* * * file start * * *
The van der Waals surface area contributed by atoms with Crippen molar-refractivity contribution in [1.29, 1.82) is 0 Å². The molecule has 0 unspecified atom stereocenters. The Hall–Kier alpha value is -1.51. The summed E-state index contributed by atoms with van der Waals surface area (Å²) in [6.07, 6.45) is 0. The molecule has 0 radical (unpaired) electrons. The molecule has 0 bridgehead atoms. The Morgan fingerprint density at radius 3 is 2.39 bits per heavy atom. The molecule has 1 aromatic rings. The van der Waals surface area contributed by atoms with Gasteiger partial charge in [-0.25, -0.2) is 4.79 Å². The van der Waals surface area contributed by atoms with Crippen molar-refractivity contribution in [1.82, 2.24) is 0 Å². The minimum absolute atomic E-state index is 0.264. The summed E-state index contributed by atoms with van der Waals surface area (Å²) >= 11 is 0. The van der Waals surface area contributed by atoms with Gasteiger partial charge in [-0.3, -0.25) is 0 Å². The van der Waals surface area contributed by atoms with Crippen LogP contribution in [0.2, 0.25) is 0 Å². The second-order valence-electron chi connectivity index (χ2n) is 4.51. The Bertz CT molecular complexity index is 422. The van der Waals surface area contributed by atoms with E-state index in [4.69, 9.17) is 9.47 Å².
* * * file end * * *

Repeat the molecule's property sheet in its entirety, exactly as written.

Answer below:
The van der Waals surface area contributed by atoms with Crippen molar-refractivity contribution in [1.29, 1.82) is 0 Å². The molecule has 0 unspecified atom stereocenters. The Hall–Kier alpha value is -1.51. The summed E-state index contributed by atoms with van der Waals surface area (Å²) in [6.07, 6.45) is 0. The molecule has 0 radical (unpaired) electrons. The molecule has 0 bridgehead atoms. The Morgan fingerprint density at radius 3 is 2.39 bits per heavy atom. The molecule has 1 aromatic rings. The van der Waals surface area contributed by atoms with Gasteiger partial charge in [-0.25, -0.2) is 4.79 Å². The van der Waals surface area contributed by atoms with Crippen molar-refractivity contribution in [1.82, 2.24) is 0 Å². The minimum absolute atomic E-state index is 0.264. The summed E-state index contributed by atoms with van der Waals surface area (Å²) >= 11 is 0. The van der Waals surface area contributed by atoms with Gasteiger partial charge in [-0.3, -0.25) is 0 Å². The van der Waals surface area contributed by atoms with Crippen LogP contribution in [0.2, 0.25) is 0 Å². The second-order valence-electron chi connectivity index (χ2n) is 4.51. The Bertz CT molecular complexity index is 422. The van der Waals surface area contributed by atoms with E-state index in [4.69, 9.17) is 9.47 Å².